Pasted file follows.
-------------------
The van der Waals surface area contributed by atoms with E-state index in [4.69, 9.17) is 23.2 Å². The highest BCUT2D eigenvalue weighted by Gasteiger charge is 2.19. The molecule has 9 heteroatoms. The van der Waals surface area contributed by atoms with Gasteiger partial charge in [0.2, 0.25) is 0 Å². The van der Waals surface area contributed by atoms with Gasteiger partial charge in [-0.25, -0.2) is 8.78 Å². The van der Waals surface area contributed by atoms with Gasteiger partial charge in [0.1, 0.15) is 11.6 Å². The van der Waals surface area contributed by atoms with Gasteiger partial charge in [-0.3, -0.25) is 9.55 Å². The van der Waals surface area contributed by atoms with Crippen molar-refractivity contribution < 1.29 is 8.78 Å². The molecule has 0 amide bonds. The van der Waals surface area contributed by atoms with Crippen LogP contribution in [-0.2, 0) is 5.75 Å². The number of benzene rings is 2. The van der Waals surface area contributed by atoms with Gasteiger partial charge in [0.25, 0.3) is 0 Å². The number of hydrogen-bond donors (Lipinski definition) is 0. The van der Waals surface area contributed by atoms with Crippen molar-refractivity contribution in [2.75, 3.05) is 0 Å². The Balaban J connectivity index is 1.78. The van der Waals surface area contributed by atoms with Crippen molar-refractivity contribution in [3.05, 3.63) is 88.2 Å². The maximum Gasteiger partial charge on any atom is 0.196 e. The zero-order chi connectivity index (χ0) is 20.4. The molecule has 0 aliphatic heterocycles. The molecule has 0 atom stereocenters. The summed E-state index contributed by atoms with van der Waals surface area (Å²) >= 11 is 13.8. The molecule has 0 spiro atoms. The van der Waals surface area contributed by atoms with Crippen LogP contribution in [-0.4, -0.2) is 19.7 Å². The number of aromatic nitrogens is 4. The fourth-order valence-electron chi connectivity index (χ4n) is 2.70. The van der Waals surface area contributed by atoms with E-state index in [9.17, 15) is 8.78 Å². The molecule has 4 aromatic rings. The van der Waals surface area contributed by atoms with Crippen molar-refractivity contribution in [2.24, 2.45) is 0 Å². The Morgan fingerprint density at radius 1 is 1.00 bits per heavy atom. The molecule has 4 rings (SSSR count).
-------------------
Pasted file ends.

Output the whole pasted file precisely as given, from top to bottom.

The van der Waals surface area contributed by atoms with E-state index in [4.69, 9.17) is 23.2 Å². The highest BCUT2D eigenvalue weighted by Gasteiger charge is 2.19. The molecule has 9 heteroatoms. The van der Waals surface area contributed by atoms with Gasteiger partial charge in [0.2, 0.25) is 0 Å². The van der Waals surface area contributed by atoms with Gasteiger partial charge in [-0.25, -0.2) is 8.78 Å². The van der Waals surface area contributed by atoms with Gasteiger partial charge in [0.1, 0.15) is 11.6 Å². The van der Waals surface area contributed by atoms with Gasteiger partial charge in [-0.3, -0.25) is 9.55 Å². The van der Waals surface area contributed by atoms with Crippen molar-refractivity contribution < 1.29 is 8.78 Å². The molecule has 0 amide bonds. The van der Waals surface area contributed by atoms with Crippen LogP contribution in [-0.2, 0) is 5.75 Å². The number of benzene rings is 2. The van der Waals surface area contributed by atoms with Gasteiger partial charge in [0.25, 0.3) is 0 Å². The number of hydrogen-bond donors (Lipinski definition) is 0. The van der Waals surface area contributed by atoms with Crippen molar-refractivity contribution in [2.75, 3.05) is 0 Å². The Balaban J connectivity index is 1.78. The van der Waals surface area contributed by atoms with Crippen molar-refractivity contribution in [3.05, 3.63) is 88.2 Å². The maximum Gasteiger partial charge on any atom is 0.196 e. The zero-order chi connectivity index (χ0) is 20.4. The molecule has 0 aliphatic heterocycles. The molecule has 0 atom stereocenters. The summed E-state index contributed by atoms with van der Waals surface area (Å²) >= 11 is 13.8. The molecule has 0 spiro atoms. The van der Waals surface area contributed by atoms with Crippen LogP contribution in [-0.4, -0.2) is 19.7 Å². The number of aromatic nitrogens is 4. The fourth-order valence-electron chi connectivity index (χ4n) is 2.70. The van der Waals surface area contributed by atoms with E-state index in [9.17, 15) is 8.78 Å². The molecule has 4 aromatic rings. The van der Waals surface area contributed by atoms with Crippen molar-refractivity contribution in [2.24, 2.45) is 0 Å². The Morgan fingerprint density at radius 1 is 1.00 bits per heavy atom. The molecule has 4 rings (SSSR count).